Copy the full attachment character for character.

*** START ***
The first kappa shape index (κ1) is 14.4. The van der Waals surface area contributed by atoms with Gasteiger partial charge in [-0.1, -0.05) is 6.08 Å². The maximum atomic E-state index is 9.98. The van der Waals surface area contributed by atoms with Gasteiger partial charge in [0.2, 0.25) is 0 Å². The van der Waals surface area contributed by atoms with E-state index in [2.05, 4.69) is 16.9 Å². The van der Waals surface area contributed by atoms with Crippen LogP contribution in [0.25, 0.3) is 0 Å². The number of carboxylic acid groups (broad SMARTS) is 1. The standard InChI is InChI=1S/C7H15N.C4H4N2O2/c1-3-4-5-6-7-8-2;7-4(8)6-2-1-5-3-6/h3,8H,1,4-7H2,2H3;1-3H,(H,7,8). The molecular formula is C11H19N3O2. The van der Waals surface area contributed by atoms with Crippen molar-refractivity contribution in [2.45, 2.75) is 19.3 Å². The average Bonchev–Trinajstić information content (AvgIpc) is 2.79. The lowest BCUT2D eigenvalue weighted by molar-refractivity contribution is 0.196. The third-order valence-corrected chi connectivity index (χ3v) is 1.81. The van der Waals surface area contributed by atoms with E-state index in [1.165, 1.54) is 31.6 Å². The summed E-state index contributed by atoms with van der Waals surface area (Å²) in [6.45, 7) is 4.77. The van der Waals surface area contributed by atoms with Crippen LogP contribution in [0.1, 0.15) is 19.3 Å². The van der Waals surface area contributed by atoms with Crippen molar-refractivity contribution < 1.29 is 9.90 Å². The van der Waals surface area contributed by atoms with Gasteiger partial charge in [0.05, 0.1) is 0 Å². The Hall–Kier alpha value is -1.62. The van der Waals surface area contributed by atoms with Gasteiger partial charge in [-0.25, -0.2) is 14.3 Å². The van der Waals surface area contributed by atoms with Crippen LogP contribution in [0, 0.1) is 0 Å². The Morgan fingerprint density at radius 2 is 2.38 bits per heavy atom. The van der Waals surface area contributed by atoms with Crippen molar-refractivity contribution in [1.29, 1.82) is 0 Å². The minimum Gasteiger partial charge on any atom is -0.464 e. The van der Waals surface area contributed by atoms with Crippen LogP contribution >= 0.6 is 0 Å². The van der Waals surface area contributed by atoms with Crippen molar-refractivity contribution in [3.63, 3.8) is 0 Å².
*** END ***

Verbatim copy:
The first kappa shape index (κ1) is 14.4. The van der Waals surface area contributed by atoms with Gasteiger partial charge in [-0.1, -0.05) is 6.08 Å². The maximum atomic E-state index is 9.98. The van der Waals surface area contributed by atoms with Gasteiger partial charge in [0.2, 0.25) is 0 Å². The van der Waals surface area contributed by atoms with E-state index in [2.05, 4.69) is 16.9 Å². The van der Waals surface area contributed by atoms with Crippen LogP contribution in [0.25, 0.3) is 0 Å². The number of carboxylic acid groups (broad SMARTS) is 1. The standard InChI is InChI=1S/C7H15N.C4H4N2O2/c1-3-4-5-6-7-8-2;7-4(8)6-2-1-5-3-6/h3,8H,1,4-7H2,2H3;1-3H,(H,7,8). The molecular formula is C11H19N3O2. The van der Waals surface area contributed by atoms with Crippen molar-refractivity contribution in [2.45, 2.75) is 19.3 Å². The average Bonchev–Trinajstić information content (AvgIpc) is 2.79. The lowest BCUT2D eigenvalue weighted by molar-refractivity contribution is 0.196. The third-order valence-corrected chi connectivity index (χ3v) is 1.81. The van der Waals surface area contributed by atoms with E-state index in [1.165, 1.54) is 31.6 Å². The summed E-state index contributed by atoms with van der Waals surface area (Å²) in [6.45, 7) is 4.77. The van der Waals surface area contributed by atoms with Crippen LogP contribution in [0.1, 0.15) is 19.3 Å². The van der Waals surface area contributed by atoms with Crippen molar-refractivity contribution < 1.29 is 9.90 Å². The van der Waals surface area contributed by atoms with Gasteiger partial charge in [0.05, 0.1) is 0 Å². The Hall–Kier alpha value is -1.62. The van der Waals surface area contributed by atoms with Gasteiger partial charge in [-0.25, -0.2) is 14.3 Å². The van der Waals surface area contributed by atoms with Crippen LogP contribution in [0, 0.1) is 0 Å². The Morgan fingerprint density at radius 2 is 2.38 bits per heavy atom. The van der Waals surface area contributed by atoms with Crippen molar-refractivity contribution in [1.29, 1.82) is 0 Å². The minimum Gasteiger partial charge on any atom is -0.464 e. The van der Waals surface area contributed by atoms with Crippen LogP contribution >= 0.6 is 0 Å². The van der Waals surface area contributed by atoms with Crippen molar-refractivity contribution in [3.63, 3.8) is 0 Å².